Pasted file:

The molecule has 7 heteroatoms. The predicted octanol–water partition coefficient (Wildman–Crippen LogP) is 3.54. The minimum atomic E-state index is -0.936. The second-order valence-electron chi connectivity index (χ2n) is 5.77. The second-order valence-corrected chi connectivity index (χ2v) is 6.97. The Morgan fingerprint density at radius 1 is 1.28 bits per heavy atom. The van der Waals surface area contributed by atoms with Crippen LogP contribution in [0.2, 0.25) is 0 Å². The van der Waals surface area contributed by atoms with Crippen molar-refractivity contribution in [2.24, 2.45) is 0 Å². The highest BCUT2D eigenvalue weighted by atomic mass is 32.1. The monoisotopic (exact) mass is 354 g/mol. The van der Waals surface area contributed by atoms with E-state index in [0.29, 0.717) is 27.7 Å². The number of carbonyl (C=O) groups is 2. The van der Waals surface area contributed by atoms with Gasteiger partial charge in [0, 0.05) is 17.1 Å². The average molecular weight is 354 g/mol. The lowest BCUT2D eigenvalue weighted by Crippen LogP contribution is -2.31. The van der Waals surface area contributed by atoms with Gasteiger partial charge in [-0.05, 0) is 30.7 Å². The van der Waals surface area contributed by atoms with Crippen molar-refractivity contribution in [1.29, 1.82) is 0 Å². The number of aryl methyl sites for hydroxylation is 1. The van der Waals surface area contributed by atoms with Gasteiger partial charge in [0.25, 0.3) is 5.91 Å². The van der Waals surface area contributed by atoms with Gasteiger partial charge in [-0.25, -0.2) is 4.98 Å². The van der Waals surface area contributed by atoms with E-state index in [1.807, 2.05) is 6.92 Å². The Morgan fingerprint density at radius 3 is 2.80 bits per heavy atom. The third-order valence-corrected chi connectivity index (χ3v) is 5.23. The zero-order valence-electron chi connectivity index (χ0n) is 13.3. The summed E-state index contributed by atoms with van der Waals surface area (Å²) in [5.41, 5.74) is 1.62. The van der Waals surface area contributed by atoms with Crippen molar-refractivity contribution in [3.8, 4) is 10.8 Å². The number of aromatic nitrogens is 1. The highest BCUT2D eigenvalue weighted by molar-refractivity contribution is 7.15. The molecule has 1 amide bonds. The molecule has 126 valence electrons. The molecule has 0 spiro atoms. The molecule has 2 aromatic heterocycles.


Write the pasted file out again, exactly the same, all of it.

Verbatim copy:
The molecule has 7 heteroatoms. The predicted octanol–water partition coefficient (Wildman–Crippen LogP) is 3.54. The minimum atomic E-state index is -0.936. The second-order valence-electron chi connectivity index (χ2n) is 5.77. The second-order valence-corrected chi connectivity index (χ2v) is 6.97. The Morgan fingerprint density at radius 1 is 1.28 bits per heavy atom. The van der Waals surface area contributed by atoms with Crippen LogP contribution in [0.2, 0.25) is 0 Å². The van der Waals surface area contributed by atoms with Crippen molar-refractivity contribution in [2.24, 2.45) is 0 Å². The highest BCUT2D eigenvalue weighted by atomic mass is 32.1. The monoisotopic (exact) mass is 354 g/mol. The van der Waals surface area contributed by atoms with E-state index in [0.29, 0.717) is 27.7 Å². The number of carbonyl (C=O) groups is 2. The van der Waals surface area contributed by atoms with Gasteiger partial charge in [0, 0.05) is 17.1 Å². The average molecular weight is 354 g/mol. The lowest BCUT2D eigenvalue weighted by Crippen LogP contribution is -2.31. The van der Waals surface area contributed by atoms with Gasteiger partial charge in [-0.05, 0) is 30.7 Å². The van der Waals surface area contributed by atoms with Crippen molar-refractivity contribution in [1.29, 1.82) is 0 Å². The number of aryl methyl sites for hydroxylation is 1. The van der Waals surface area contributed by atoms with Gasteiger partial charge in [0.25, 0.3) is 5.91 Å². The van der Waals surface area contributed by atoms with Gasteiger partial charge in [-0.25, -0.2) is 4.98 Å². The van der Waals surface area contributed by atoms with E-state index in [1.807, 2.05) is 6.92 Å². The Morgan fingerprint density at radius 3 is 2.80 bits per heavy atom. The third-order valence-corrected chi connectivity index (χ3v) is 5.23. The zero-order valence-electron chi connectivity index (χ0n) is 13.3. The summed E-state index contributed by atoms with van der Waals surface area (Å²) in [5.41, 5.74) is 1.62. The van der Waals surface area contributed by atoms with Crippen molar-refractivity contribution in [3.8, 4) is 10.8 Å². The number of aromatic nitrogens is 1. The highest BCUT2D eigenvalue weighted by molar-refractivity contribution is 7.15. The molecule has 1 amide bonds. The molecule has 126 valence electrons. The molecule has 0 spiro atoms. The molecule has 2 aromatic heterocycles.